Some vindication . . .
During the days of rage the air was crackling with coming change. “Don’t bother to study for exams,” we told each other, only half joking. “The revolution will come before finals week.” The profound frustration we felt for not being heard, not being listened to when people were dying every day for no reason other than the hubris of powers-that-be, the white men in power playing at Daddy Warbucks, raking in the cash, was in our bones. We were so sickened by the waste of it, it spread out to encompass our view of all US society: our disgust at the narrow roles proscribed for women; the strata of working class vs. the haves; the confusion at the undercurrent of racism; the bizarre priorities of the corporate world; the amazing proliferation of people, people reproducing themselves everywhere, covering the planet with trash; and ultimately, the terror that all that was expected of us was to finish school and settle into an adult life of working for wages. “How on earth can we not be listened to? How in gods’ name would we ever make it into the next century?” we asked incredulously.
Some in my crowd dropped out of school, not wanting to be beholden to parents’ expectations, feeling a need to earn our own livings if we wanted to be taken seriously. Small victories (in no particular order): Johnson aired his anti-Goldwater TV ad of a child considering the flower in her hand as a nuclear cloud spread in the distance behind her, and even our parents felt a little fear. Johnson wasn’t running for a second term. Nixon was ousted for his corruption. The senseless war finally ended. The ERA was being considered in Congress. Earth Day was established. “Thank the lord and the stars and Buddha and Allah, the world might make sense by the time we hit our thirties.” Following the absurd administrations of Johnson, Nixon, and Reagan, someone we voted for won an election . . . and then proceeded to bow and bend his principles in order to stay in office. Then Bush. How astonishing. Bush. “Bush-sh-shed,” as Olbermann says every night.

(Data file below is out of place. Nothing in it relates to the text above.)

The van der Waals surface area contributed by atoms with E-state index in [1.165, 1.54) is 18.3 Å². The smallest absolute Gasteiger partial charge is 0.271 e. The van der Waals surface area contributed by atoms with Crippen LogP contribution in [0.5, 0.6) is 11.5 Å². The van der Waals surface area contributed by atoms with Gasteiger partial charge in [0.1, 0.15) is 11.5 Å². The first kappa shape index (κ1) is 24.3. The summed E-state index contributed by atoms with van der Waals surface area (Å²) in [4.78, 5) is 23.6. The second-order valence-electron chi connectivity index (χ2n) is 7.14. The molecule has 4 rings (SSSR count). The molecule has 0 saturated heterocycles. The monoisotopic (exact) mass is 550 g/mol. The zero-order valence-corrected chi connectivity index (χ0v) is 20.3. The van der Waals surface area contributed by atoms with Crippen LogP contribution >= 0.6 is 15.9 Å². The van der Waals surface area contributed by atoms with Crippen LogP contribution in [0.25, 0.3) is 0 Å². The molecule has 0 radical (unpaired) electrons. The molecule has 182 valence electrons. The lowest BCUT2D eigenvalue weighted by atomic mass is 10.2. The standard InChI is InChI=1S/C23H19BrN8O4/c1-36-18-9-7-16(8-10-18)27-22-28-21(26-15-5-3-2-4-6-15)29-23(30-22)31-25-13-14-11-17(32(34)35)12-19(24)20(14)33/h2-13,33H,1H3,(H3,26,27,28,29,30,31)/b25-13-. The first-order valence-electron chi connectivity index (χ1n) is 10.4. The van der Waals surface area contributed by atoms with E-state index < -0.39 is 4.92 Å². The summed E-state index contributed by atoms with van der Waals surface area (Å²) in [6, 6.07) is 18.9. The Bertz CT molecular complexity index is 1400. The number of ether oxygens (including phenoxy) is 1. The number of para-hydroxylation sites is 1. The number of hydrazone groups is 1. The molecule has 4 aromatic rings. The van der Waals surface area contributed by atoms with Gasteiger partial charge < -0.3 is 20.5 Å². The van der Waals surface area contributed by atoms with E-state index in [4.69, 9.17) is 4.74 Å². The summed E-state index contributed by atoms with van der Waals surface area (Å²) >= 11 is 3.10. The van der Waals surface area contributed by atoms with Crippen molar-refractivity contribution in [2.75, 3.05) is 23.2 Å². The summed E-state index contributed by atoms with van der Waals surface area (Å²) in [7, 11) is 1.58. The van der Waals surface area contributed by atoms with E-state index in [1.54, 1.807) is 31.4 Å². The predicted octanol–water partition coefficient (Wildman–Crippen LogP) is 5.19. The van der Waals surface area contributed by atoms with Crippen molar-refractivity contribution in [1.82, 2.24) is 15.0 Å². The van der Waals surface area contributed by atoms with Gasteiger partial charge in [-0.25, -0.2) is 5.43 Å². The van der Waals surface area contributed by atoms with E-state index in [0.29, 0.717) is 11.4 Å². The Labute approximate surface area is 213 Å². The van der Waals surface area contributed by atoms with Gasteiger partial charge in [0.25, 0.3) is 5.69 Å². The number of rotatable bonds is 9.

Some of us old hippies are still honestly wondering how we got here, to the point where snafu (status-normal-all-fucked-up) was actually in the American lexicon. Frontline re-aired its history of environmental movement in honor of Earth Day this week. It was fascinating to see that there were tangible false starts and stops as the general awareness of environmental damage became to be addressed. Fascinating to see through adult eyes that there was some basis for our naïve hopes of 30-40 years ago.
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